Bilibili, meanwhile, is set to raise $2.6 billion in Hong Kong after pricing its local offering at HK$808 a share, according to two people familiar with the situation. The price represents a 2.7% discount to the stock's last close on the Nasdaq Stock Market but compares with a maximum HK$988 for retail investors indicated in the company's sale prospectus.

While some Chinese tech stocks, such as short video service Kuaishou, are still notching up eye-popping Hong Kong debuts, gains are scarcer than before. Of seven debuts of companies raising at least $100 million since Feb. 1, two ended down on their first day, one was flat and two others were just nominally higher, according to data service Dealogic.

This compares with average first-day gains of 19% in 2020 and 48% a year earlier among similarly sized offerings.

'Returning to Hong Kong for a second listing is a restart and second venture for Baidu,' said Robin Li, founder, chairman and chief executive, during an online listing ceremony on Tuesday.

'As a company that has always believed in and loves technology from day one, we are more willing to invest for the long-term and for the future,' he said, highlighting plans for further spending on artificial intelligence.

Baidu attracted applications from retail investors equal to 112 times the shares on offer, while institutional investors offered to purchase 10 times their allotment, according to a stock exchange filing on Monday.

Bilibili's offering, meanwhile, had already attracted retail orders for more than 60 times the shares on offer as of late Monday, while the institutional offering was also several times subscribed, according to the people familiar with the deal. Bilibili counts Alibaba Group Holding and Sony among its backers. The shares are due to debut on March 29.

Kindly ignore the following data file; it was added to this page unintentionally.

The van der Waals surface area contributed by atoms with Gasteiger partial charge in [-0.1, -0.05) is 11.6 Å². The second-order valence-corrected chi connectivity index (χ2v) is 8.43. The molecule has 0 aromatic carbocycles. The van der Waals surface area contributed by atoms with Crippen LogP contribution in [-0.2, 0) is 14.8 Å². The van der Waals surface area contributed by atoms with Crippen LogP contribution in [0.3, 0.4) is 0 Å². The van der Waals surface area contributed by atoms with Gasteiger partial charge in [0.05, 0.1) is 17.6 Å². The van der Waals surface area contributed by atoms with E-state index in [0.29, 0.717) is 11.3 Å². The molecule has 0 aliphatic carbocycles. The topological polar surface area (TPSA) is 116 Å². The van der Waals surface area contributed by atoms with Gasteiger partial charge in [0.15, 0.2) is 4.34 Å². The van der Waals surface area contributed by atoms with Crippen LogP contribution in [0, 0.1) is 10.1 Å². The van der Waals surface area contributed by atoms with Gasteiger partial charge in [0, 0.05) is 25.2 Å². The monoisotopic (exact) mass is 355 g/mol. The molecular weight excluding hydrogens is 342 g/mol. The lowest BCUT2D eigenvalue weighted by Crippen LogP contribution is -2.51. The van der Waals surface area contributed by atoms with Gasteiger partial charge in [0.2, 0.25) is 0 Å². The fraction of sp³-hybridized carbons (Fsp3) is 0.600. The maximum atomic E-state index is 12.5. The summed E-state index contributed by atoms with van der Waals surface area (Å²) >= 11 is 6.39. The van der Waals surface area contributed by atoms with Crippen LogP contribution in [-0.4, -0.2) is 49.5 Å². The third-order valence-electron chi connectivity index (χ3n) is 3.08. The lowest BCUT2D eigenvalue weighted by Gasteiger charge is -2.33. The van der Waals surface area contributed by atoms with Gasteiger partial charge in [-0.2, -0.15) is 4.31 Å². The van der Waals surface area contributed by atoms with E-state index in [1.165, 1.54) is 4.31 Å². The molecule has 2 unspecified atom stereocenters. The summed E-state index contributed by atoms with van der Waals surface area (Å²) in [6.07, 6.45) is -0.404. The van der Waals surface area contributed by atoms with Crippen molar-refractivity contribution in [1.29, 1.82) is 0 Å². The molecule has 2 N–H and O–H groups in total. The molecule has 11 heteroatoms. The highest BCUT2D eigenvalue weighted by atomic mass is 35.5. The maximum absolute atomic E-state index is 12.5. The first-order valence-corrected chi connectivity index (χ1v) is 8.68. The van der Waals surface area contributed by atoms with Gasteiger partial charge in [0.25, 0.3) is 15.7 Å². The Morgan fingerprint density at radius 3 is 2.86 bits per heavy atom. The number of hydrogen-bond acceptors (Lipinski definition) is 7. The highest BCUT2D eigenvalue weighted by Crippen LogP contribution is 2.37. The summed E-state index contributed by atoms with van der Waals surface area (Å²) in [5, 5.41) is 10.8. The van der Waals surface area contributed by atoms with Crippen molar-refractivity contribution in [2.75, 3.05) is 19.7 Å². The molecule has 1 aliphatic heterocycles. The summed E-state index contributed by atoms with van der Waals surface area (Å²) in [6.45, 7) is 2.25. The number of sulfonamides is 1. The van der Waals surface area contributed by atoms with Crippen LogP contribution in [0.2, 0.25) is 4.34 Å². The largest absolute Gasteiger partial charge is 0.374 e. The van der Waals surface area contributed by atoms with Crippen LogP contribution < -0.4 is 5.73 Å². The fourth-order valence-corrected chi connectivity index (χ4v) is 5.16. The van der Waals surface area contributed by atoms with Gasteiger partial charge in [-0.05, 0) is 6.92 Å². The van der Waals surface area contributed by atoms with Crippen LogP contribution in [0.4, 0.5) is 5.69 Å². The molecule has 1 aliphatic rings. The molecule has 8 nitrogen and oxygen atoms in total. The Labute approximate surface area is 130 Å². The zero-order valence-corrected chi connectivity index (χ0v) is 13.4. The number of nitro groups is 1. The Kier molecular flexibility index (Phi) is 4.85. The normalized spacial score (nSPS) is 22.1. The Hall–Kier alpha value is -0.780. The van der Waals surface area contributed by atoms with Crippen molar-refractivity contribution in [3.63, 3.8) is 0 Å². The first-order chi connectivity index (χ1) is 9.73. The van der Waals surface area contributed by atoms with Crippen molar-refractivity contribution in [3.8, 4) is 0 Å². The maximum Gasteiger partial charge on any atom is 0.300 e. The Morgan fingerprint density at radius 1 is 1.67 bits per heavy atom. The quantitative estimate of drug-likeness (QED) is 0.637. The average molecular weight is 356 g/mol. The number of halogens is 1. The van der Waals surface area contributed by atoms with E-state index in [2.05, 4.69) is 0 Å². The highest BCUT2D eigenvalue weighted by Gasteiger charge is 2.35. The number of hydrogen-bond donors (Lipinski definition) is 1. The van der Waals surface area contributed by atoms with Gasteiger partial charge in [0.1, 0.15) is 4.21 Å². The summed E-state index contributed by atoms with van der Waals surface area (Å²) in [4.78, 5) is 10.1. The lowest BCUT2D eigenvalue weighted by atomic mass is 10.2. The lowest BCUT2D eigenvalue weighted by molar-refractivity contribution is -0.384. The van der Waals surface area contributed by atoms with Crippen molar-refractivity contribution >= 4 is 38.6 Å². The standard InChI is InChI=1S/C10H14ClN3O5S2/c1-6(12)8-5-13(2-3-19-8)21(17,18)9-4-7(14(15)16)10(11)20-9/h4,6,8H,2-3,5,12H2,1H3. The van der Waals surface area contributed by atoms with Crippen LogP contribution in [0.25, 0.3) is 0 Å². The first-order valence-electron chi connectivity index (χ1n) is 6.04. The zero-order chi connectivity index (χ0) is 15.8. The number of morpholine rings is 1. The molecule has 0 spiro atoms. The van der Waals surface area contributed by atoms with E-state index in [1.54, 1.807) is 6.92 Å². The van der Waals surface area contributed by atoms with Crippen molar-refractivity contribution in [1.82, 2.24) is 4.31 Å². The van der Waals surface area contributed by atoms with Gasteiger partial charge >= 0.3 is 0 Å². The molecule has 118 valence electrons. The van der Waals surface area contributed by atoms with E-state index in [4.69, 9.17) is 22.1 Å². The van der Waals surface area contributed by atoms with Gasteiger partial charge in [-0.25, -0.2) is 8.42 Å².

Baidu shares have dropped nearly a fifth from their February peak on the Nasdaq while Bilibili has ceded almost a quarter of its value. The MSCI China Tech 100 Index, which tracks the largest Chinese tech stocks globally, has slumped 21% from a February high.

New York-traded Chinese companies working on listings in Hong Kong include Tencent Music Entertainment Group, Twitter-like service Weibo and e-commerce company Vipshop Holdings, according to people familiar with the transactions.

Such so-called homecoming listings, which began with Alibaba in 2019, are picking up momentum as U.S. authorities, including the Treasury, Defense and Commerce departments and the Federal Communications Commission, have blacklisted Chinese companies. Under a law passed last year, Chinese companies face expulsion from American exchanges unless U.S. regulators are permitted to review their audit records. Beijing forbids such reviews, citing national security.

The FCC this month designated five Chinese companies, including Huawei Technologies and Hangzhou Hikvision Digital Technology, as posing a threat to national security under a 2019 law aimed at protecting U.S. communications networks.

That move came just days after CNOOC, the largest Chinese offshore oil producer, was expelled from the New York Stock Exchange to comply with an executive order issued last November by then-President Donald Trump. The order restricted U.S. investment in companies found to have ties to the Chinese military.

China Mobile, China Telecom and China Unicom (Hong Kong) were removed from New York trading in January. All four companies have sought a review of their removal.

While most blacklisted Chinese companies are state-owned enterprises, Baidu has looked vulnerable since phone maker Xiaomi was put on the military-linked list in January. Officials disclosed last month that the designation related to a state award given to Xiaomi's founder and the company's ambitious investment plans in artificial intelligence and 5G technology.

Xiaomi, however, won a court order this month freezing its designation, with a U.S. judge ruling that the move had not been well justified.

Additional reporting by Nikki Sun